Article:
When We Don’t Know What to Do
One of the hardest lessons that I’ve had to learn personally and pastorally is how to help in regard to the matter of race in our culture. A few years ago, one of our African-American parishioners stopped me after a service and said, “Pastor, when are we going to pray about Ferguson?”
At the time I didn’t understand Ferguson, I didn’t understand the context. So what he was really asking was if I understood what was happening, what was taking place. In that moment, as a pastor, I was dealing with a difficult scenario. I wanted to empathize with my brother, but I didn’t really know what to say. And this is where I’ve found lament to be really helpful.
Lament is a meeting place for us to gather and say, “Let’s weep with those who weep.”
Lament Is a Place to Gather
Lament gives folks—on various perspectives of the whole racial issue—a common meeting place to meet one another and essentially say, “I don’t know what to say. I don’t know if what I’m saying is even right. But here’s what I know: I weep with you and I hurt with you. Let’s lament together that this problem exists in our culture, that there’s a misunderstanding between us.”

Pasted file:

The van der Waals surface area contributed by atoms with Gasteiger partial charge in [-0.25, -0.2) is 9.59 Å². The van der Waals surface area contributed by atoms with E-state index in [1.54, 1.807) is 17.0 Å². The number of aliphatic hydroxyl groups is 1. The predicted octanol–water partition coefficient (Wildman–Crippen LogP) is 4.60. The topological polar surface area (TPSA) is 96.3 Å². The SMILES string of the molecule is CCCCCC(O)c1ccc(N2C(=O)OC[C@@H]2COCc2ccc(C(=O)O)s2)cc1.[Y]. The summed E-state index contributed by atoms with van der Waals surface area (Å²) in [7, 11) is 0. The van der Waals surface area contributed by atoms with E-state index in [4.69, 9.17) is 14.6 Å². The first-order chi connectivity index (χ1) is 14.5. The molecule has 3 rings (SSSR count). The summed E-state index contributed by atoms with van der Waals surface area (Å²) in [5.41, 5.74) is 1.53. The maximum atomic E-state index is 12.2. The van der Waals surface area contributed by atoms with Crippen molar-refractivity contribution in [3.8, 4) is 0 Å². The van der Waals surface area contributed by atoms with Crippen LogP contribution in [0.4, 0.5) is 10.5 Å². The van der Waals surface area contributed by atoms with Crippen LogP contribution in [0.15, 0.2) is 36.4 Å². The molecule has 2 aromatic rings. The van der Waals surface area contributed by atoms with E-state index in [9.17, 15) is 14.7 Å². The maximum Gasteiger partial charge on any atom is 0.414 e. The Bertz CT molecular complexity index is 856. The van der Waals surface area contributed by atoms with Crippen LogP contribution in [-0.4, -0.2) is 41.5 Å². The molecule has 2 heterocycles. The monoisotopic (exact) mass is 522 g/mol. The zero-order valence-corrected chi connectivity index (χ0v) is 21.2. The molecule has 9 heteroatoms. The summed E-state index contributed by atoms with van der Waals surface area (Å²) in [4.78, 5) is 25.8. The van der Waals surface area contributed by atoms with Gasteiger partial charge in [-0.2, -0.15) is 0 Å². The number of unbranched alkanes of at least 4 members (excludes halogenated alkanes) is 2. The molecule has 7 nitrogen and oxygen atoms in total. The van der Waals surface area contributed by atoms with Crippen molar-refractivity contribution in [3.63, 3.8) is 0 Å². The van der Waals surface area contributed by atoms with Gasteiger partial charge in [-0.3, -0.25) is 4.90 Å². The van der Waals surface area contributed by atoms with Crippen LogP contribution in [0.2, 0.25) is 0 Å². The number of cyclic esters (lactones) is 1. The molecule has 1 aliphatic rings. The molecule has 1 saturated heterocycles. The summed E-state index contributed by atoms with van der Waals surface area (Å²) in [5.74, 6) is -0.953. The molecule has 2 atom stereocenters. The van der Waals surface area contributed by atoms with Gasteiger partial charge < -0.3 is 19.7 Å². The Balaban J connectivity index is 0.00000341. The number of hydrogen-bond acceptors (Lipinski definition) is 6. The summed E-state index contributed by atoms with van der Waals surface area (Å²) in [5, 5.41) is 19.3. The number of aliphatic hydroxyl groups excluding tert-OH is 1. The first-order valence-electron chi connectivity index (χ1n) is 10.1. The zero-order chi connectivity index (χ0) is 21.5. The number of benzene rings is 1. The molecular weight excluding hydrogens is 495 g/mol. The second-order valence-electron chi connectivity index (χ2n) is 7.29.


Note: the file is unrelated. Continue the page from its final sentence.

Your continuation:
Lament offers a language for racial reconciliation that I think the church could embrace. We’ve seen it be really helpful in our own context. I’ve found it to be empowering and liberating. It gives me courage to enter into a very sensitive and important topic with a language that ministers grace in a great and significant way to the body of Christ.
To those who are really hurting, to African-Americans wondering, “Do you understand this?” and to folks who are from majority culture who are saying, “I don’t know what to do,” lament is a meeting place for us to gather and say, “Let’s weep with those who weep.”
- 6 Reasons Christians Need to Learn to Lament (Mark Vroegop)
- The Danger of Neglecting Lament in the Local Church (Mark Vroegop)
- Pastor, Don’t Quit—Learn to Lament (Mark Vroegop)